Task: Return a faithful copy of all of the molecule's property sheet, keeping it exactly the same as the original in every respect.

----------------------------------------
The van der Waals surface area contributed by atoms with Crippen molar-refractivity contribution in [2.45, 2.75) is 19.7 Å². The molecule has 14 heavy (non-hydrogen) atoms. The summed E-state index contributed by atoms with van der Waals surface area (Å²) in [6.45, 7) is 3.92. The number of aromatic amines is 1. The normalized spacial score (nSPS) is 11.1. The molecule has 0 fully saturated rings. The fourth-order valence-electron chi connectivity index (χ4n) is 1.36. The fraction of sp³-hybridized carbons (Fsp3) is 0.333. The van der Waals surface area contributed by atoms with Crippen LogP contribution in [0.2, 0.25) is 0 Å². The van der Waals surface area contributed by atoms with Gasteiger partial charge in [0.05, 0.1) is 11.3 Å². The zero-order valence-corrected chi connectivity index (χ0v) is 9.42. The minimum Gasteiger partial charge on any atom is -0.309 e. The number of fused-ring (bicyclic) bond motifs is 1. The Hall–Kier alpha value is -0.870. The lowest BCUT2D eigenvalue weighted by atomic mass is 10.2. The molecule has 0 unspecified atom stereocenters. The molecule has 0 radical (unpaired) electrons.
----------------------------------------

The van der Waals surface area contributed by atoms with Crippen molar-refractivity contribution in [2.45, 2.75) is 19.7 Å². The molecule has 14 heavy (non-hydrogen) atoms. The summed E-state index contributed by atoms with van der Waals surface area (Å²) in [6.45, 7) is 3.92. The number of aromatic amines is 1. The normalized spacial score (nSPS) is 11.1. The molecule has 0 fully saturated rings. The fourth-order valence-electron chi connectivity index (χ4n) is 1.36. The fraction of sp³-hybridized carbons (Fsp3) is 0.333. The van der Waals surface area contributed by atoms with Crippen LogP contribution in [0.2, 0.25) is 0 Å². The van der Waals surface area contributed by atoms with Gasteiger partial charge in [0.05, 0.1) is 11.3 Å². The zero-order valence-corrected chi connectivity index (χ0v) is 9.42. The minimum Gasteiger partial charge on any atom is -0.309 e. The number of fused-ring (bicyclic) bond motifs is 1. The Hall–Kier alpha value is -0.870. The lowest BCUT2D eigenvalue weighted by atomic mass is 10.2. The molecule has 0 unspecified atom stereocenters. The molecule has 0 radical (unpaired) electrons.